The Franconia Ridge Traverse

Page Type Page Type: Trip Report
Location Lat/Lon: 44.16080°N / 71.6444°W
Date Date Climbed/Hiked: Jun 16, 2001

Mt. Lafayette and Franconia Ridge
El. 5,270

Doubled the Beast

The mountain that was the pull for me to even consider living in New Hampshire. The mountain that left a changing mark on my life. This was the tallest mountain I ever climbed until this year, and this mountain was the mountain that marked my life forever. It was the ultimate grueling challenges, or so I thought the first I hiked it, and a mountain, which until this point I had been a little afraid of challenging again. Mt. Lafayette has left a massive impact on me for years to come. Living close by to it just made this feeling that much larger. Last time it was a grueling 12-hour journey, which tested the group of people I was with to the maximum. Question is can I do it again and how hard will it be.

Mt. Lafayette had decided to add one more factor that could stop me with the extreme heat. I had already added tons of new skills to myself such as carrying a very light pack, hiking almost religiously, experience, and hiking solo (I know it is dumb, but I don’t know of anyone who wants to really hike up here.) so nobody can stop me instead of the mountain. It was clearly ready for me but was I ready for it.

The Falling Waters trail started as any other, beautiful waterfalls and a decent path. No fear of getting lost here due to overuse. But because of the beautiful waterfalls, this trail was nothing short of steep in places. At times this trail did need caution. But me getting in much better shape helped out dramatically. Even the high heat and the heavy sweat couldn’t stop me. Soon I was up on top of Little Haystack staring down the nose of Lincoln. Though I was tired from Falling Waters once I hit timberline I became unstoppable. The Franconia Ridge Trail was in decent shape and was much easier then I remembered it. Before I knew it I was on top of Lincoln enjoying my favorite beef jerky and enjoying the view to Lafayette. Unfortunately that awesome traditional view from the top wasn’t quite there due to the haze from the hazy, hit and humid weather. Despite the hot weather there was still a small snow patch on Lafayette.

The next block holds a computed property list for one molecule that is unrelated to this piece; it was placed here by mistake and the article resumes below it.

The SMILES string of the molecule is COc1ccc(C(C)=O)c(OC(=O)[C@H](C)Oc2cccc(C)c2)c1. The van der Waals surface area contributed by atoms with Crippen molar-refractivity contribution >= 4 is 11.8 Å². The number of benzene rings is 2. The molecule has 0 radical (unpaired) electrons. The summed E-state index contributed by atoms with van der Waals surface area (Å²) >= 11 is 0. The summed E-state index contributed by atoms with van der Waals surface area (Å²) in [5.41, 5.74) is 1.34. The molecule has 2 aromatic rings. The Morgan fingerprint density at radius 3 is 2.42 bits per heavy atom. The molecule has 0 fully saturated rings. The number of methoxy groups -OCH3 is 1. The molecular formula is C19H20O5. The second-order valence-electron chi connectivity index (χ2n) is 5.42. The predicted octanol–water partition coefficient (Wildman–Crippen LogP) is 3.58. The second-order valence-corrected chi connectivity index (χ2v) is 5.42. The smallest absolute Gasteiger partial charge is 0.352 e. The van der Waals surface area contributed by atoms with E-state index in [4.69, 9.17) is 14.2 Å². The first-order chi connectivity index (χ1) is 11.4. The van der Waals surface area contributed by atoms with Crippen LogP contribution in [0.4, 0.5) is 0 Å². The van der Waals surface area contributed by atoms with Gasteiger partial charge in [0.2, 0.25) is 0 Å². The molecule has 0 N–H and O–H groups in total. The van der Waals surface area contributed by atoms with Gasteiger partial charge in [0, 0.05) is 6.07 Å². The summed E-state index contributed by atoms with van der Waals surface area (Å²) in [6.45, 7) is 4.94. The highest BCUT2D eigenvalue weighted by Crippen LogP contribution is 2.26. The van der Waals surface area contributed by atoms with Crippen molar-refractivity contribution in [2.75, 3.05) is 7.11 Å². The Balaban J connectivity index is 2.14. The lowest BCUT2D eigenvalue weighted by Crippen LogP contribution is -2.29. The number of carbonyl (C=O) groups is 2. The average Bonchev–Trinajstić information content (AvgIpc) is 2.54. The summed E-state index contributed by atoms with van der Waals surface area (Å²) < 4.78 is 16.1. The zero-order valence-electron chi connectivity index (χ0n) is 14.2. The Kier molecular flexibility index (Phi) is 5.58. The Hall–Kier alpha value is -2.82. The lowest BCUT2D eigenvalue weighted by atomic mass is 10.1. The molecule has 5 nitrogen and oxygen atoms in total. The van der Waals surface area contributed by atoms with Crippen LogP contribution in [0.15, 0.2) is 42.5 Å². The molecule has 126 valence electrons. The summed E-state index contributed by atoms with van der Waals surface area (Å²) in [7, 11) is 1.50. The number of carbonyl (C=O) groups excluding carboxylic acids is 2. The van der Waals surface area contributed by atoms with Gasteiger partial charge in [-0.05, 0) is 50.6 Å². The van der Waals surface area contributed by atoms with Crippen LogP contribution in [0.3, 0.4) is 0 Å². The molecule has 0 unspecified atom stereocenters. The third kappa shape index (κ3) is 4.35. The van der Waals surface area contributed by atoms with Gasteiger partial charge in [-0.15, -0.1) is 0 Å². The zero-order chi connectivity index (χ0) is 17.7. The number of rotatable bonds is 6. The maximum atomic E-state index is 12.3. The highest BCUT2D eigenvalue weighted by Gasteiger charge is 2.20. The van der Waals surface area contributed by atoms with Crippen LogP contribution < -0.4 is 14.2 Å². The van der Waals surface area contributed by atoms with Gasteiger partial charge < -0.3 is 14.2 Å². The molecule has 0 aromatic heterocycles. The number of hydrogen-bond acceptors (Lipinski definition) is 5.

No stopping now, Lafayette was in striking distance and I had a mack load of energy. Though the mountain slowed me a little I was still determined. I had to take it extremely slow. The mountain carries a lot of emotions as well as physical endurance. It was basically symbolizing that I could conquer my past and make my future better. The emotions though kept the drive alive and heart strong. Before I knew I was on top of the mountain that symbolized a major change in my life. Since I left at 6 a.m. I must have made it around 10:30 am. Right? No, it was 9 a.m. a mere three hours from when I started the hike. I was in severe disbelief. This mountain that made me lose 10 pounds in one day only took me three hours in the extreme morning heat (This is usually average for many hikers). Unlike last time when I only spent 10 minutes on top, I spent an hour savoring this victory. I was the first to make it to the top, outside of the volunteer from AMC, who rushed from Greenleaf Hut because he saw me around the corner. I would love that job if they were to pay me. It was again hot on top (weird, same experience the last time). Views still weren’t the best but I didn’t care. I conquered this beast.

Mt. Lafayette. (6/16/01)

Now it was time for me to get down this mountain. This was a nightmare last time. This time the heat was down right oppressive. But with a much lighter load this was much easier. It was funny passing the hiking armies that were coming up when I left. I am glad I hiked when I did, because that summit was going to be packed worse than Times Square. This is one very popular mountain. When I made it to the top there was me and just the AMC guy. I felt bad for the bulk of these people because they were going to hike Mt. Lafayette and Franconia Ridge in extreme heat. I wish them well. The hike down was pretty rough going. I could feel every muscle on the way down. Finally I made it down to the bottom (this time with much less urgency).

I was concerned because a family was going to attempt Mt. Lafayette when I got to the trailhead. Am I that early or are these people crazy. Well a little bit of both it was 12:45 when I entered my car. I would never climb a mountain at this time unless it was of a shorter variety. But I did make it in 6 hours and 45 minutes and clearly had the rest of the day to cool of and relax the rest of the day, or climb another mountain. Ha Ha. Not in this heat.

Happy and aching from hike I took that wonderful air condition ride home ten minute to where I live.


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